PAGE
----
Having previously relied on the evidence of a police inspector at the trial of former KLA members charged with the crimes in Lapusnik, the prosecution now has to challenge the credibility of the same or similar evidence, presented by Jasovic in the course of Slobodan Milosevic’s defense case

Dragan Jasovic, witness in the Milosevic trialDragan Jasovic, witness in the Milosevic trial

The Office of the Prosecutor has put itself in a very strange situation with witness Dragan Jasovic, police inspector from Urosevac, who had been investigating KLA activities in 1998 and 1999. After first relying on his evidence against former KLA members charged with the crimes in the Lapusnik camp, the prosecution will now try to challenge the credibility of the same or similar evidence presented by Jasovic in the course of Slobodan Milosevic's defense case.

Jasovic appeared at the Milosevic trial “thanks to Mr. Nice’s kindness,” as the accused himself admitted. Nice had alerted Milosevic to Jasovic’s testimony in the Lapusnik camp; as Judge Robinson said, this was in line with “the highest standards of ethics of the legal profession.”

The compliments of the judge and the accused do not make it easier for prosecutor Nice. He now has to challenge the credibility of the same or similar documents his colleagues relied on in the Lapusnik case. Some 90 documents originating from the Urosevac SUP about KLA activities in 1998 and 1999 were tendered during Jasovic’s testimony in the Milosevic case. About twenty of them relate to the events in the village of Racak in January 1999. The prosecutor accepted yesterday that 30 of the 40 victims in Racak, whose names are listed in the indictment against Milosevic, were also listed in the Urosevac SUP documents as KLA members or collaborators. Now he has to persuade the judges, in his cross-examination, that the witness and his documents cannot be trusted.

Despite the opposition of the accused and his assigned counsel, the judges granted the prosecutor’s request to postpone the cross-examination, which would enable him to investigate the witness and the documents tendered into evidence by Milosevic. Dragan Jasovic will continue his testimony on 17 May.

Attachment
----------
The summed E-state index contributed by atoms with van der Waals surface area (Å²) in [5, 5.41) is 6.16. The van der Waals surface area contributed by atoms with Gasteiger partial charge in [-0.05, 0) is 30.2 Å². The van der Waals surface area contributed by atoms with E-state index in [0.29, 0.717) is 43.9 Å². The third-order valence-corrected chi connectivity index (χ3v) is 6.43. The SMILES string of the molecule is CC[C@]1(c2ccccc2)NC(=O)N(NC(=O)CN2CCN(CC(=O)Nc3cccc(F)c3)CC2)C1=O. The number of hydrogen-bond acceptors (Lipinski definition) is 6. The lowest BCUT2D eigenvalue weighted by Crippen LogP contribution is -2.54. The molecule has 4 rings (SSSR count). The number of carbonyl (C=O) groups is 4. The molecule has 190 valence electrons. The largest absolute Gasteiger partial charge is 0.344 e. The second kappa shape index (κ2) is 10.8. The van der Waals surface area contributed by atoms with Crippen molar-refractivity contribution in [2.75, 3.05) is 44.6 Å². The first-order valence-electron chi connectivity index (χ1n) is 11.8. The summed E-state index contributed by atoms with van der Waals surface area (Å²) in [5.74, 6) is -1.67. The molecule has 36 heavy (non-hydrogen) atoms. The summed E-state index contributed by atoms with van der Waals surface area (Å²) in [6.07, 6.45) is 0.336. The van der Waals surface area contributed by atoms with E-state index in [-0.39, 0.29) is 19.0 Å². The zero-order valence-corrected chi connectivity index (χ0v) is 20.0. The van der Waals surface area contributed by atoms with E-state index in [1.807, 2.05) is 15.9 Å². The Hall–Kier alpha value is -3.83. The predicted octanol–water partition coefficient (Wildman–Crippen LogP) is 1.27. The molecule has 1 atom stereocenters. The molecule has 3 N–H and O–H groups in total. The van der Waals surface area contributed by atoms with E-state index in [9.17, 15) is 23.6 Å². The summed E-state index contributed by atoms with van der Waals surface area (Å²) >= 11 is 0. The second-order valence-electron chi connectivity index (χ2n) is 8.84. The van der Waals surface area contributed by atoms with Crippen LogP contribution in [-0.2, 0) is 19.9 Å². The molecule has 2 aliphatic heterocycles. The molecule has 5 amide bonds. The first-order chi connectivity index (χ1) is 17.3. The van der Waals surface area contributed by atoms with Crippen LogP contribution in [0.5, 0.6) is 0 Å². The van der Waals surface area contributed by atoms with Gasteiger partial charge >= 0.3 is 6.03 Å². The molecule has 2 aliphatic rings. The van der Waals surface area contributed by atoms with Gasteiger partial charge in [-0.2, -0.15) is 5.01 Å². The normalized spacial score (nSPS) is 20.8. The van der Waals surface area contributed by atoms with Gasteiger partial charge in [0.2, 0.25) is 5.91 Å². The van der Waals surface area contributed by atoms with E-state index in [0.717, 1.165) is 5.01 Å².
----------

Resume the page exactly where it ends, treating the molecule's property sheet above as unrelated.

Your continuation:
After the police inspector, Milosevic called to the witness stand a former security officer from Pec, Zvonimir Gvozdenovic. His son Vukota was killed in an attack on a café called Panda on 14 December 1998. Five other youths of Serbian ethnic origin were also killed in the incident. Gvozdenovic described the perpetrators of the crime as “a Siptar mob gone berserk, not soldiers”. In addition to that incident, Gvozdenovic testified about the mass exodus of Albanians from Pec in March 1999. He claims this was done under pressure of “Albanian agitators who went from house to house, forcing people to leave.” According to him, this had a two-fold goal: to create an impression in the world public opinion that this was a humanitarian catastrophe and to launch air strikes against Serbs.

In the cross-examination, prosecutor Daniel Saxon confronted Gvozdenovic with testimony of his fellow citizens of Albanian origin who testified in the prosecution case and the conclusions reached by the Human Rights Watch, indicating that “one of the best organized ethnic cleansing operations in Kosovo” were carried out in Pec in late March 1999. Gvozdenovic was unable to explain how the “Albanian agitators” were able to organize so many buses and trucks to transport the people to the border, why the Albanians set fire to their own homes as they left and plundered and destroyed their own business premises and why they left all their identification documents at the border.

The prosecutor put it to Gvozdenovic that he had in fact participated in the deportation of Catholic Albanians from Pec in March 1999 as a reserve police officer and a member of a paramilitary formation, but the witness denied ever having been a reserve police officer or a member of any paramilitary force. When the prosecutor showed him the list of the “reserve police squad in the Centar local commune”, containing the name of Zvonimir Gvozdenovic, the witness first said that “there is another man by the same name” in Pec. However, when the prosecutor noted that there was an address next to the name, Gvozdenovic agreed that this was in fact him, claiming he did “not know how the name got onto that list”.

After this answer, the prosecutor did not have any further questions for the witness, apart from asking that the list of reserve police officers be admitted into evidence. Slobodan Milosevic's defense case will continue on Wednesday, 4 May 2005.